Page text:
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Title: Turbulence and wave transmission at an ICME-driven shock observed by the Solar Orbiter and Wind
Aims. An interplanetary coronal mass ejection (ICME) event was observed by the Solar Orbiter at 0.8 AU on 2020 April 19 and by Wind at 1 AU on 2020 April 20. Futhermore, an interplanetary shock wave was driven in front of the ICME. Here, we focus on the transmission of the magnetic fluctuations across the shock and we analyze the characteristic wave modes of solar wind turbulence in the vicinity of the shock observed by both spacecraft. Methods. The observed ICME event is characterized by a magnetic helicity-based technique. The ICME-driven shock normal was determined by magnetic coplanarity method for the Solar Orbiter and using a mixed plasma and field approach for Wind. The power spectra of magnetic field fluctuations were generated by applying both a fast Fourier transform and Morlet wavelet analysis. To understand the nature of waves observed near the shock, we used the normalized magnetic helicity as a diagnostic parameter. The wavelet-reconstructed magnetic field fluctuation hodograms were used to further study the polarization properties of waves. Results. We find that the ICME-driven shock observed by Solar Orbiter and Wind is a fast, forward oblique shock with a more perpendicular shock angle at the Wind position. After the more » shock crossing, the magnetic field fluctuation power increases. Most of the magnetic field fluctuation power resides in the transverse fluctuations. In the vicinity of the shock, both spacecraft observe right-hand polarized waves in the spacecraft frame. The upstream wave signatures fall within a relatively broad and low frequency band, which might be attributed to low frequency MHD waves excited by the streaming particles. For the downstream magnetic wave activity, we find oblique kinetic Alfvén waves with frequencies near the proton cyclotron frequency in the spacecraft frame. The frequency of the downstream waves increases by a factor of ∼7–10 due to the shock compression and the Doppler effect. « less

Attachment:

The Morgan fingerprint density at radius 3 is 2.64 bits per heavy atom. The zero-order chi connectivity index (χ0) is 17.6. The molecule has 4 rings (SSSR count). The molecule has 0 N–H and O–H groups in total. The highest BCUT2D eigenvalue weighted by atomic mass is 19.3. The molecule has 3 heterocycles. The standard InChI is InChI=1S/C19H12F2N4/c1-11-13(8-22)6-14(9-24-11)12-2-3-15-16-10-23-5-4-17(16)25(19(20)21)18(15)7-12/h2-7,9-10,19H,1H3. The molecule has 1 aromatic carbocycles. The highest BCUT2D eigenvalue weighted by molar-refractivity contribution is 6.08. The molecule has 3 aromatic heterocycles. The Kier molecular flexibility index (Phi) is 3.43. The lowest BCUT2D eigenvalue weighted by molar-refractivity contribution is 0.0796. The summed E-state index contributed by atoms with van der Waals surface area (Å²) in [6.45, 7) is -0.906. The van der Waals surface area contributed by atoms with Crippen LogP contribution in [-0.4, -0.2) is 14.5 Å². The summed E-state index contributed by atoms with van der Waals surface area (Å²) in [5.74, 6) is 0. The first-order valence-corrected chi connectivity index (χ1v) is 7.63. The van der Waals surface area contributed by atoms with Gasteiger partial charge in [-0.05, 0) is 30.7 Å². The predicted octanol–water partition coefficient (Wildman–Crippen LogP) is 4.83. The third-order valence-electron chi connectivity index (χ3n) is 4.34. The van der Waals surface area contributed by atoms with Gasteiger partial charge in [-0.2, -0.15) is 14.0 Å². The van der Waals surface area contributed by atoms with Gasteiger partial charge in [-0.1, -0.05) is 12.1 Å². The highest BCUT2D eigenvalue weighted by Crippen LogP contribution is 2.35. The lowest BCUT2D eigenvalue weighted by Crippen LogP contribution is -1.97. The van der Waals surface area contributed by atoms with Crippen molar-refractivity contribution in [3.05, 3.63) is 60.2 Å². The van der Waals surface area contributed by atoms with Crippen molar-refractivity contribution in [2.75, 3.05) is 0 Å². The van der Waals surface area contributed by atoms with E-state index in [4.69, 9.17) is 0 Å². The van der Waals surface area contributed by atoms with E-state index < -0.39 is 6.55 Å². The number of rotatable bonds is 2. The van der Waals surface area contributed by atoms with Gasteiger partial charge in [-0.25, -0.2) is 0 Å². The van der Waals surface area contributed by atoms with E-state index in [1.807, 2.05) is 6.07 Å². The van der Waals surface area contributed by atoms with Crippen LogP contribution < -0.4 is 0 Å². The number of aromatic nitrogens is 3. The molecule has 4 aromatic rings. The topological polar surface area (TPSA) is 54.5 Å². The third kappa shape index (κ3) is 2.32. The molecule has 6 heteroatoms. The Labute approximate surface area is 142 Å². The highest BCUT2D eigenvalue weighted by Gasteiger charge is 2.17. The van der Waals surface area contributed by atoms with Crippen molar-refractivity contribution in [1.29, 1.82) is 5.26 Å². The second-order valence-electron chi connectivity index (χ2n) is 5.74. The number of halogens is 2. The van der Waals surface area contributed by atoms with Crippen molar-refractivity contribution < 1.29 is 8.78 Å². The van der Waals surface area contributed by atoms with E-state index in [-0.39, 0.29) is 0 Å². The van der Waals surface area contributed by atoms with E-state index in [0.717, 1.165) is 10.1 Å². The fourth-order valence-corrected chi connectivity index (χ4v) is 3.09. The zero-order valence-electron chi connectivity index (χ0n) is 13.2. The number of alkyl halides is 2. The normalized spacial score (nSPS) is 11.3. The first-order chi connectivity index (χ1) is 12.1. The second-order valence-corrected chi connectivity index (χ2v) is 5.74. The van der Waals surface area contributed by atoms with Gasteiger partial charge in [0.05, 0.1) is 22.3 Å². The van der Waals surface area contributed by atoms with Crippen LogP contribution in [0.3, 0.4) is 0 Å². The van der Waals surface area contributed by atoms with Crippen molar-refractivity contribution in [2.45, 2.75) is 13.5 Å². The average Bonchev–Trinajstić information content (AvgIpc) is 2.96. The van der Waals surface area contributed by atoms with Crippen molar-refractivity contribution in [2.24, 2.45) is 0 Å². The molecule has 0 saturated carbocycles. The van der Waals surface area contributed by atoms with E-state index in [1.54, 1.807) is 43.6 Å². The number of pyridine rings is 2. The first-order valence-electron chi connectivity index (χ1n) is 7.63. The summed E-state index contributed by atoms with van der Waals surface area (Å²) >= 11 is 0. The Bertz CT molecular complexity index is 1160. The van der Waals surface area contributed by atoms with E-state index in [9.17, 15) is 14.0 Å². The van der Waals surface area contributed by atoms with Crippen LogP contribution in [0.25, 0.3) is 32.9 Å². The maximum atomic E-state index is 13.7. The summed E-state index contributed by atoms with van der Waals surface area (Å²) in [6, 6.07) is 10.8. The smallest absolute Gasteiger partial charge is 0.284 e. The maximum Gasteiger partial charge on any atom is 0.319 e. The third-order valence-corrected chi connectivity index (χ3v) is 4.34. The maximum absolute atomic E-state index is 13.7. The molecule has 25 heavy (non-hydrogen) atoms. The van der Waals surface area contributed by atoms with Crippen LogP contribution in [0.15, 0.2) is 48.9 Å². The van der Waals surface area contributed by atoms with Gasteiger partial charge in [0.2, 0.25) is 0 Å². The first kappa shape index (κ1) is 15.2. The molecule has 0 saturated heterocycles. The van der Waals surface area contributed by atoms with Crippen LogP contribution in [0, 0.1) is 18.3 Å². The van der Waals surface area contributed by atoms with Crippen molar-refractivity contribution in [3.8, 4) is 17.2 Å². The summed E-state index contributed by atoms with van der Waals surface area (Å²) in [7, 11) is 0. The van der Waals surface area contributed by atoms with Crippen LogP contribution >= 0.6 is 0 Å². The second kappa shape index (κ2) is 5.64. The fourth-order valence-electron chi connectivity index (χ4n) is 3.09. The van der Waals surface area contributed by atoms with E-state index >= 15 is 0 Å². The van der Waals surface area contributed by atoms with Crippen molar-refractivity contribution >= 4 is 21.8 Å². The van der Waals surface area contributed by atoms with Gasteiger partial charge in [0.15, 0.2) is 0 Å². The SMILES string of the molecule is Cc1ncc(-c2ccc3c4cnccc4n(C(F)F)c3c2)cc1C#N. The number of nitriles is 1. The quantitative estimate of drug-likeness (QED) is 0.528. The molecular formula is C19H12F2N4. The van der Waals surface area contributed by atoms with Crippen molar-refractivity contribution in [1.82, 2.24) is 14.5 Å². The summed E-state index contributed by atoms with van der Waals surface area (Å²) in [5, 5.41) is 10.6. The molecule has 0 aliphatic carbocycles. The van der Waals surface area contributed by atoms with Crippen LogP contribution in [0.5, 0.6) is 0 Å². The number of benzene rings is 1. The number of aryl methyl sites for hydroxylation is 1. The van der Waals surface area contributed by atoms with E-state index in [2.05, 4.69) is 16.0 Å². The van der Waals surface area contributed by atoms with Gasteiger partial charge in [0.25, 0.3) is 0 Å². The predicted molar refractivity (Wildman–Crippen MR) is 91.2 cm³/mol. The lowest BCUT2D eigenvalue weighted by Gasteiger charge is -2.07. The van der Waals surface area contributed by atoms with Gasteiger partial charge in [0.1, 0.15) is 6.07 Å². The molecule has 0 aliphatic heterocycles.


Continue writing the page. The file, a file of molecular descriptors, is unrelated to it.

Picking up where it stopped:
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Astronomy & Astrophysics
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National Science Foundation
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